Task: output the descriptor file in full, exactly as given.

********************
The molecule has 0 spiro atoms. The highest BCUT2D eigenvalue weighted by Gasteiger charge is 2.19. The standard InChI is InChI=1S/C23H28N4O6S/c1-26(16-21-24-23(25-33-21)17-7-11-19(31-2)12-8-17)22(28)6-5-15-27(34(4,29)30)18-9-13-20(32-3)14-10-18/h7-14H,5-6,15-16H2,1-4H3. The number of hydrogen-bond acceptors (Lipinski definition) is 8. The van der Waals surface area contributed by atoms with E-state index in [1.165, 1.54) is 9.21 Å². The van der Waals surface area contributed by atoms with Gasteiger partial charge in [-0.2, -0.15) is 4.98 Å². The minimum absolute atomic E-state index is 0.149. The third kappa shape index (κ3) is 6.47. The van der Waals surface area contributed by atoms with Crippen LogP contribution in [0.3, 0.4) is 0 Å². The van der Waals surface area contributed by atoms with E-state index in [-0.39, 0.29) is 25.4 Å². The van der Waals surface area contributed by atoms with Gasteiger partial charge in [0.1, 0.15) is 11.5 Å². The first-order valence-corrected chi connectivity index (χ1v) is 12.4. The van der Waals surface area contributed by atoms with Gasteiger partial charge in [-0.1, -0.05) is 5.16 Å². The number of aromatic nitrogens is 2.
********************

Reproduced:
The molecule has 0 spiro atoms. The highest BCUT2D eigenvalue weighted by Gasteiger charge is 2.19. The standard InChI is InChI=1S/C23H28N4O6S/c1-26(16-21-24-23(25-33-21)17-7-11-19(31-2)12-8-17)22(28)6-5-15-27(34(4,29)30)18-9-13-20(32-3)14-10-18/h7-14H,5-6,15-16H2,1-4H3. The number of hydrogen-bond acceptors (Lipinski definition) is 8. The van der Waals surface area contributed by atoms with E-state index in [1.165, 1.54) is 9.21 Å². The van der Waals surface area contributed by atoms with Gasteiger partial charge in [-0.2, -0.15) is 4.98 Å². The minimum absolute atomic E-state index is 0.149. The third kappa shape index (κ3) is 6.47. The van der Waals surface area contributed by atoms with Crippen LogP contribution in [0.3, 0.4) is 0 Å². The van der Waals surface area contributed by atoms with E-state index in [-0.39, 0.29) is 25.4 Å². The van der Waals surface area contributed by atoms with Gasteiger partial charge in [0.1, 0.15) is 11.5 Å². The first-order valence-corrected chi connectivity index (χ1v) is 12.4. The van der Waals surface area contributed by atoms with Gasteiger partial charge in [-0.1, -0.05) is 5.16 Å². The number of aromatic nitrogens is 2.